Main Menu

HNRK Coverage Corner

Delaware Law Governs D&O Policy Issued to Delaware Corporation Doing Business Outside the State
Posted in D&O Policies

Insurance law is generally a matter of state law.  Determining the applicable state law can be outcome determinative in a coverage dispute, as different states have different rules concerning the interpretation and enforcement of policy provisions, what claims the insured can bring, and other issues.  As previously noted on this blog, insurance policies frequently have no choice of law provisions, so the applicable law must be determined under a conflicts of law analysis.  Under New York law, where an insurance policy covers risks across multiple states (a common scenario for a large business), the insured’s principal place of business is frequently considered a proxy for the “principal location of the insured risk.”  In the context of D&O coverage, the Delaware courts take a different approach—applying Delaware law to D&O policies if the insured is incorporated in Delaware, even if the insured’s business operations are in another state.

In Stillwater Mining Company v. National Union Fire Ins. Co. of Pittsburgh, Pa., C.A. No. N20C-04-190, the Delaware Supreme Court applied this choice of law rule to a D&O coverage dispute involving a Montana-based mining company incorporated in Delaware.  The choice of law was a dispositive issue because the insured’s theory of recovery—coverage by estoppel—was recognized by Montana but not Delaware law.  The Court explained:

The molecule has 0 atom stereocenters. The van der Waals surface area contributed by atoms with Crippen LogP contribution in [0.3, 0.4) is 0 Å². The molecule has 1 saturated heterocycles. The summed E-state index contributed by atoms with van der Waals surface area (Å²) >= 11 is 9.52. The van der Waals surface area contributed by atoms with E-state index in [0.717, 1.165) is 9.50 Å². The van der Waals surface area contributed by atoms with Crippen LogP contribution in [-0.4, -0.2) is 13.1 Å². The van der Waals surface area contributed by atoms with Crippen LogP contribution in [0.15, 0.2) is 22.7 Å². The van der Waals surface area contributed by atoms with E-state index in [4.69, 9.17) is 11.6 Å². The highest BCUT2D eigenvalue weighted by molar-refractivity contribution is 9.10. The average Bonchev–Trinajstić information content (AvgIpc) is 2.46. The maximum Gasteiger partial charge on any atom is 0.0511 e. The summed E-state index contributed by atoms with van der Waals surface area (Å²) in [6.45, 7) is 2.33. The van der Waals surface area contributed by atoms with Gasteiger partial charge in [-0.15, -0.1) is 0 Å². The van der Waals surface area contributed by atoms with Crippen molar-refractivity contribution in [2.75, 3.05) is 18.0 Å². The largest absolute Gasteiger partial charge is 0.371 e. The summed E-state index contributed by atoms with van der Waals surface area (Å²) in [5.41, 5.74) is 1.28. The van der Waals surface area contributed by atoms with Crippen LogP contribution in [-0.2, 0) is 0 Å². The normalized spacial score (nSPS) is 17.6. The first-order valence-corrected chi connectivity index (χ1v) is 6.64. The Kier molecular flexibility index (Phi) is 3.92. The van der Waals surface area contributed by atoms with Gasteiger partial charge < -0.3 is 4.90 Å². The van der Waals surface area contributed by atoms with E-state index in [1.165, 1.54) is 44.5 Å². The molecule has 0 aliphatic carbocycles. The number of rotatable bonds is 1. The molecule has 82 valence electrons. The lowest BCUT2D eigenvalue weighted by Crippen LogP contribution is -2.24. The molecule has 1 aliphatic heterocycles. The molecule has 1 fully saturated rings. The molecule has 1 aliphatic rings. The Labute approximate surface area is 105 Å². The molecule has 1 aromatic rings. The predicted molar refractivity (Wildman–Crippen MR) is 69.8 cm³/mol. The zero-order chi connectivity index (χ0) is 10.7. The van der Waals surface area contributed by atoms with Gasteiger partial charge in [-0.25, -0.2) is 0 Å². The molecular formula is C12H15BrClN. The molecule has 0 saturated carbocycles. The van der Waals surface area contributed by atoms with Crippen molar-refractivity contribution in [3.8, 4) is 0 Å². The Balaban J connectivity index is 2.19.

In [RSUI Indem. Co. v.] Murdock, [248 A.3d 887 (Del. 2021),] we . . . found that Delaware has strong interests at stake for D&O policies issued to Delaware corporations.  We held “the state of incorporation is the center of gravity of the typical D&O policy” and the California contacts, where the insured was headquartered, were insufficient to tip the balance away from Delaware.  Specifically, we found that 8 Del. C. § 145 intended to permit “Delaware corporations to provide broad indemnification and advancement rights to their directors and officers and to purchase D&O policies to protect them even where indemnification is unavailable,” and that applying “Delaware law to the D&O policies that actually cover those costs advances the relevant policies of the form.”

In [Certain Underwriters at Lloyds v.] Chemtura [Corp. (Del. 2017), 160 A.3d 457], we reversed the trial court’s decision when it applied, on a claim-by-claim basis, different states’ law depending on where environmental claims arose.  We found a claim-by-claim review frustrated the intent of “comprehensive insurance programs to have a single interpretive approach utilizing a single body of law.  We reiterated in Murdock that when the policies were “part of a comprehensive insurance program addressing risks across corporate operations in multiple jurisdictions, the selection of a single interpretive approach, i.e., one state, as opposed to many, whose law would apply with regard to where a claim arose, would best serve the parties’ expectations.

The Court proceeded to reject each of the insured’s arguments for distinguishing Murdock:

  • The insured “stress[ed] the company’s connections to Montana,” but the Court concluded that “those connections are essentially the same as those that came up short in Murdock.”
  • The policies had Montana amendatory endorsements, one of which stated that the policy “conform[s] to the minimum requirements of Montana law.”  Yet “Delaware courts have declined to give those provisions dispositive weight in a conflict of laws analysis.”

Finally, the Court rejected the insured’s argument that Delaware did not have a strong interest in this case because the insured’s argument was not about policy interpretation, but rather conduct in the claims-handling process, allegedly giving rise to a claim of coverage by estoppel.   

Search Blog

Follow Us:

Recent Posts

Popular Categories


Jump to Page